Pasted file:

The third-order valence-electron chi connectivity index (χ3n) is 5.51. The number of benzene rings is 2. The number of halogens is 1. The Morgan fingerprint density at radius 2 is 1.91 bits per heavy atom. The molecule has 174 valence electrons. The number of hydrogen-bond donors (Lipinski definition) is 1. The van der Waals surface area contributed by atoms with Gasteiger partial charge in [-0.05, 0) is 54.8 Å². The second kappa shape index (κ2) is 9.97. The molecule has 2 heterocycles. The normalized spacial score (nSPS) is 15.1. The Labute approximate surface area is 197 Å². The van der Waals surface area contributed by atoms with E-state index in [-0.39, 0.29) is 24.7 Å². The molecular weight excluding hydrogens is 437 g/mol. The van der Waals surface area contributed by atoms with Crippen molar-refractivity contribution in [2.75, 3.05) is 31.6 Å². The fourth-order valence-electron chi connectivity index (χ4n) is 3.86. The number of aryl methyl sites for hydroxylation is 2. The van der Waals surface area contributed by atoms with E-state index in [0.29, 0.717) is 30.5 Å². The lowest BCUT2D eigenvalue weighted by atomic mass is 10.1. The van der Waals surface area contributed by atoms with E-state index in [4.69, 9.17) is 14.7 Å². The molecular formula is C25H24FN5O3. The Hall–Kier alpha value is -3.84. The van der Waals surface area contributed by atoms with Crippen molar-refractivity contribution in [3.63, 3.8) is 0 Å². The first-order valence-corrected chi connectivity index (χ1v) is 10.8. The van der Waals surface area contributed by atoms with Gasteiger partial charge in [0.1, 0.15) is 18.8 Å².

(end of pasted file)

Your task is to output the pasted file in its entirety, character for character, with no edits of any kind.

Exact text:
The third-order valence-electron chi connectivity index (χ3n) is 5.51. The number of benzene rings is 2. The number of halogens is 1. The Morgan fingerprint density at radius 2 is 1.91 bits per heavy atom. The molecule has 174 valence electrons. The number of hydrogen-bond donors (Lipinski definition) is 1. The van der Waals surface area contributed by atoms with Gasteiger partial charge in [-0.05, 0) is 54.8 Å². The second kappa shape index (κ2) is 9.97. The molecule has 2 heterocycles. The normalized spacial score (nSPS) is 15.1. The Labute approximate surface area is 197 Å². The van der Waals surface area contributed by atoms with E-state index in [-0.39, 0.29) is 24.7 Å². The molecular weight excluding hydrogens is 437 g/mol. The van der Waals surface area contributed by atoms with Crippen molar-refractivity contribution in [2.75, 3.05) is 31.6 Å². The fourth-order valence-electron chi connectivity index (χ4n) is 3.86. The number of aryl methyl sites for hydroxylation is 2. The van der Waals surface area contributed by atoms with E-state index in [0.29, 0.717) is 30.5 Å². The lowest BCUT2D eigenvalue weighted by atomic mass is 10.1. The van der Waals surface area contributed by atoms with E-state index in [4.69, 9.17) is 14.7 Å². The molecular formula is C25H24FN5O3. The Hall–Kier alpha value is -3.84. The van der Waals surface area contributed by atoms with Crippen molar-refractivity contribution in [3.63, 3.8) is 0 Å². The first-order valence-corrected chi connectivity index (χ1v) is 10.8. The van der Waals surface area contributed by atoms with Gasteiger partial charge in [0.1, 0.15) is 18.8 Å².